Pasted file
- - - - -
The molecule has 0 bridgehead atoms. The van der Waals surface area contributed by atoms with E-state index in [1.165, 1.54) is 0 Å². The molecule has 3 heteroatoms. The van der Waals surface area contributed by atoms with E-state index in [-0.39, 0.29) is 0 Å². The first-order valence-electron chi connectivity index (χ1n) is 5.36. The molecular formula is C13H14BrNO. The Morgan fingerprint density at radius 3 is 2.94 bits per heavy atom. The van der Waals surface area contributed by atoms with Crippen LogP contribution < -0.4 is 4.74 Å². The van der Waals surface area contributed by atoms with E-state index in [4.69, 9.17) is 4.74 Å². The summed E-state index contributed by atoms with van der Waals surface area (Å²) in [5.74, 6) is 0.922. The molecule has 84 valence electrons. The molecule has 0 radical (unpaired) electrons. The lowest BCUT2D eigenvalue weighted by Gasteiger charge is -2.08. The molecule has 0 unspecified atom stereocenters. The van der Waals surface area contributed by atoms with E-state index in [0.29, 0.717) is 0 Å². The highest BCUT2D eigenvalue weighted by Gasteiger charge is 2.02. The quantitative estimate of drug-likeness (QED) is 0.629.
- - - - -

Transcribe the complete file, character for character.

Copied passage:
The molecule has 0 bridgehead atoms. The van der Waals surface area contributed by atoms with E-state index in [1.165, 1.54) is 0 Å². The molecule has 3 heteroatoms. The van der Waals surface area contributed by atoms with E-state index in [-0.39, 0.29) is 0 Å². The first-order valence-electron chi connectivity index (χ1n) is 5.36. The molecular formula is C13H14BrNO. The Morgan fingerprint density at radius 3 is 2.94 bits per heavy atom. The van der Waals surface area contributed by atoms with Crippen LogP contribution < -0.4 is 4.74 Å². The van der Waals surface area contributed by atoms with E-state index in [4.69, 9.17) is 4.74 Å². The summed E-state index contributed by atoms with van der Waals surface area (Å²) in [5.74, 6) is 0.922. The molecule has 84 valence electrons. The molecule has 0 radical (unpaired) electrons. The lowest BCUT2D eigenvalue weighted by Gasteiger charge is -2.08. The molecule has 0 unspecified atom stereocenters. The van der Waals surface area contributed by atoms with E-state index in [0.29, 0.717) is 0 Å². The highest BCUT2D eigenvalue weighted by Gasteiger charge is 2.02. The quantitative estimate of drug-likeness (QED) is 0.629.